UMEM Educational Pearls

Category: Toxicology

Title: Idarucizumab for Dabigatran reversal 2.0

Keywords: dabigatran reversal, Idarucizumab (PubMed Search)

Posted: 8/25/2017 by Hong Kim, MD, MPH
Click here to contact Hong Kim, MD, MPH


Full cohort analysis idarucizumab for dabigatran associated bleeding was recently published in NEJM.

This study evaluated the laboratory correction of elevated ecarin clotting time or diluted thrombin time induced by dabigatran and time to either cessation of bleeding (Group A: patients with GI bleeding, traumatic bleeding, or ICH) or time to surgery (Group B: patients requiring surgical intervention within 8 hours).


Group A (n=301): Median time to the cessation of bleeding was 2.5 hours in 134 patients.


  • Bleeding cessation could not be determined in 67 patients
  • Cessation of bleeding could not be assess in 98 patients with ICH
  • Bleeding stopped spontaneously in 2 patients.

Group B (n=202): Median time to intended surgery after infusion of idarucizumab was 1.6 hours.

  • Normal hemostasis in 184 patients (93.4%), mildly abnormal in 10, and moderately abnormal in 3.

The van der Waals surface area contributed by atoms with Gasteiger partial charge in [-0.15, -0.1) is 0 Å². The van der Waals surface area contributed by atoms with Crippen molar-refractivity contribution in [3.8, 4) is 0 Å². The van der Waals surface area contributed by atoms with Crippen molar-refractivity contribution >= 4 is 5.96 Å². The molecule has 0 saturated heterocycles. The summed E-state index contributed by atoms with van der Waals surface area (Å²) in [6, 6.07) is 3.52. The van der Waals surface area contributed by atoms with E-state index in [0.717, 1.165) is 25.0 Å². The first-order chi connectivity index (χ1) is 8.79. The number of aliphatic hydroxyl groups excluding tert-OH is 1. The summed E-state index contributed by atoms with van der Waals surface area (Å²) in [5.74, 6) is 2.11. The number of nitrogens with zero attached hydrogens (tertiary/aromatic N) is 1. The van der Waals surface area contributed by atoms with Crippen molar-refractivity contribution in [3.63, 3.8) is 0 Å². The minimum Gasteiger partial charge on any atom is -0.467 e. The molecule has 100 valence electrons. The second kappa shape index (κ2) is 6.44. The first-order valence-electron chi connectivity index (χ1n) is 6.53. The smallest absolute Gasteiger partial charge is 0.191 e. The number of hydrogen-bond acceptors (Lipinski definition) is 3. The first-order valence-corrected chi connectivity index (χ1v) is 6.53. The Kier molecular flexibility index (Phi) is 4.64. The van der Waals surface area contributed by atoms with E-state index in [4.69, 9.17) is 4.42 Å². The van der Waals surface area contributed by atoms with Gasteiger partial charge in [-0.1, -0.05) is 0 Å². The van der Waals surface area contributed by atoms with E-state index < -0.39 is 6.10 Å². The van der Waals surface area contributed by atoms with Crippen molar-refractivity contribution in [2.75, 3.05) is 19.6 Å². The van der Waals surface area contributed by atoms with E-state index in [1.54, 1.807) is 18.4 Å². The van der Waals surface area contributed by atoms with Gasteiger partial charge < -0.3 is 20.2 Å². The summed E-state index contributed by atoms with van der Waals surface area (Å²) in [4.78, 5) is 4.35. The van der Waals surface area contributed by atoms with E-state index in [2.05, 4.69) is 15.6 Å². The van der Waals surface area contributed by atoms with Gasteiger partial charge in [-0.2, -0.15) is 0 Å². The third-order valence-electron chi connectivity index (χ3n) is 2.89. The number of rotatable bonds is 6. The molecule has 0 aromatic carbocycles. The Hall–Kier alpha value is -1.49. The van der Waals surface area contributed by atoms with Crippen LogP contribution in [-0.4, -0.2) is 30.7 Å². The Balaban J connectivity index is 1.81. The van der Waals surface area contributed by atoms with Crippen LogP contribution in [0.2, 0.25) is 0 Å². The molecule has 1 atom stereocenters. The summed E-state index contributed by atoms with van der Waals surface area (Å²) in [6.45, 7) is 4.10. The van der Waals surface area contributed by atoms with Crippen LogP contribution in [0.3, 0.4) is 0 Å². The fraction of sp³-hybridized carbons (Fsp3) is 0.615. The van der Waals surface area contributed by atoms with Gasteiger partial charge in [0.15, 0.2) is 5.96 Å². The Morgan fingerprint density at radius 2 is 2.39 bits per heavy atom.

• Many received PRBC and other blood products during surgery

Laboratory markers:

100% reversal of abnormal ecarin clotting time or diluted thrombin time within 4 hours after the administration


  • 5 Day: Group A: 6.3% vs. Group B: 12.6%
  • 30 Day: Group A: 13.5% vs. Group B: 12.6%
  • 90 Day: Group A: 18.8% vs. Group B: 18.9%



Authors concluded thate idaurcizumab is an "effective" reversal agent for dabigatran.

Overall, the findings are more promising compared to the interim analysis that was published in 2015.


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Rapid detection of bacterial meningitis using point-of-care glucometer

  • CSF:blood glucose ratio is a useful characteristic in differentiating bacterial meningitis from viral meningitis. 
  • Normal CSF glucose is at least 2/3 of serum glucose level.
  • In bacterial meningitis, CSF:blood glucose ratio is usually <0.4
  • Rousseau et al. conducted a study comparing CSF:blood glucose ratio obtained using a bedside glucometer with the laboratory.
  • They found the optimal cutoff of CSF:blood glucose ratio using a bedside glucometer is 0.46 compared to 0.44 using the laboratory.
  • This proof-of-concept study suggests that a point-of-care glucometer can be used for rapid diagnosis of abnormal CSF:blood glucose ratio in the evaluation of meningitis.